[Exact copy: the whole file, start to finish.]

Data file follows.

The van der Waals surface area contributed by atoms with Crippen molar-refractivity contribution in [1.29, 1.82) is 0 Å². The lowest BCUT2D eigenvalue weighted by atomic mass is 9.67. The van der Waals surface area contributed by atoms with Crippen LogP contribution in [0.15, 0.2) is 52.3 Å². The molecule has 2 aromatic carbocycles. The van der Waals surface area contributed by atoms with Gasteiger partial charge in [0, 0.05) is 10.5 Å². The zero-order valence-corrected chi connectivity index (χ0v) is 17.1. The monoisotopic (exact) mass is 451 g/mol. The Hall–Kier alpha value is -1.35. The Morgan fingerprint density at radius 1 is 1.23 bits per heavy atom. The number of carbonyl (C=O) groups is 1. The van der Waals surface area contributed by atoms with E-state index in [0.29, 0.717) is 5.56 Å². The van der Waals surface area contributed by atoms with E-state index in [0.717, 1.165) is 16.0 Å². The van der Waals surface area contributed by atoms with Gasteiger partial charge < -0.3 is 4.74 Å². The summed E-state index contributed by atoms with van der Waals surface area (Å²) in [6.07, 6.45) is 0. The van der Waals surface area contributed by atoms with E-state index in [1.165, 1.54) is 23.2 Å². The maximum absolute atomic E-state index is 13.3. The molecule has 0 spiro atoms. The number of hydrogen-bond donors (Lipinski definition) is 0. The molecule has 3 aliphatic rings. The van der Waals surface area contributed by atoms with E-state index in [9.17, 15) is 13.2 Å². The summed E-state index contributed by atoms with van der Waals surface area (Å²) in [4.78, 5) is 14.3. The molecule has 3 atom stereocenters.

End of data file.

The van der Waals surface area contributed by atoms with Crippen molar-refractivity contribution in [1.29, 1.82) is 0 Å². The lowest BCUT2D eigenvalue weighted by atomic mass is 9.67. The van der Waals surface area contributed by atoms with Crippen LogP contribution in [0.15, 0.2) is 52.3 Å². The molecule has 2 aromatic carbocycles. The van der Waals surface area contributed by atoms with Gasteiger partial charge in [0, 0.05) is 10.5 Å². The zero-order valence-corrected chi connectivity index (χ0v) is 17.1. The monoisotopic (exact) mass is 451 g/mol. The Hall–Kier alpha value is -1.35. The Morgan fingerprint density at radius 1 is 1.23 bits per heavy atom. The number of carbonyl (C=O) groups is 1. The van der Waals surface area contributed by atoms with E-state index in [0.29, 0.717) is 5.56 Å². The van der Waals surface area contributed by atoms with E-state index in [0.717, 1.165) is 16.0 Å². The van der Waals surface area contributed by atoms with Gasteiger partial charge < -0.3 is 4.74 Å². The summed E-state index contributed by atoms with van der Waals surface area (Å²) in [6.07, 6.45) is 0. The van der Waals surface area contributed by atoms with E-state index in [1.165, 1.54) is 23.2 Å². The maximum absolute atomic E-state index is 13.3. The molecule has 0 spiro atoms. The number of hydrogen-bond donors (Lipinski definition) is 0. The molecule has 3 aliphatic rings. The van der Waals surface area contributed by atoms with E-state index in [9.17, 15) is 13.2 Å². The summed E-state index contributed by atoms with van der Waals surface area (Å²) in [4.78, 5) is 14.3. The molecule has 3 atom stereocenters.